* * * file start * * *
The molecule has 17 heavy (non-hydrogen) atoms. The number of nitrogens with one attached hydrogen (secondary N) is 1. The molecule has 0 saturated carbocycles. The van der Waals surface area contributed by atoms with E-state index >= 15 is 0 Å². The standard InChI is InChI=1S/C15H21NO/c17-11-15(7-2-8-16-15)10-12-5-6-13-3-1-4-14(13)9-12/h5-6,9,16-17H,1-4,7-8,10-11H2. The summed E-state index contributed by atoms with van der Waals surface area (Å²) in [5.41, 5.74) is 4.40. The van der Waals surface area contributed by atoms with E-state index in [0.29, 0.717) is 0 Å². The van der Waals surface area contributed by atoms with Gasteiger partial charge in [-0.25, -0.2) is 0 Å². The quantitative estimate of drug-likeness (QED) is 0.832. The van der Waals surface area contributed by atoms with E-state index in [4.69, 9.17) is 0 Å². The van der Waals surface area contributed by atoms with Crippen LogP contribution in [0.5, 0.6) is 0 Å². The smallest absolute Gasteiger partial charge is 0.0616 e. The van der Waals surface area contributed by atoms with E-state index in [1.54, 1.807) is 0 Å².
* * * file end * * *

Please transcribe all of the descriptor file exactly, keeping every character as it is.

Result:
The molecule has 17 heavy (non-hydrogen) atoms. The number of nitrogens with one attached hydrogen (secondary N) is 1. The molecule has 0 saturated carbocycles. The van der Waals surface area contributed by atoms with E-state index >= 15 is 0 Å². The standard InChI is InChI=1S/C15H21NO/c17-11-15(7-2-8-16-15)10-12-5-6-13-3-1-4-14(13)9-12/h5-6,9,16-17H,1-4,7-8,10-11H2. The summed E-state index contributed by atoms with van der Waals surface area (Å²) in [5.41, 5.74) is 4.40. The van der Waals surface area contributed by atoms with E-state index in [0.29, 0.717) is 0 Å². The van der Waals surface area contributed by atoms with Gasteiger partial charge in [-0.25, -0.2) is 0 Å². The quantitative estimate of drug-likeness (QED) is 0.832. The van der Waals surface area contributed by atoms with E-state index in [4.69, 9.17) is 0 Å². The van der Waals surface area contributed by atoms with Crippen LogP contribution in [0.5, 0.6) is 0 Å². The smallest absolute Gasteiger partial charge is 0.0616 e. The van der Waals surface area contributed by atoms with E-state index in [1.54, 1.807) is 0 Å².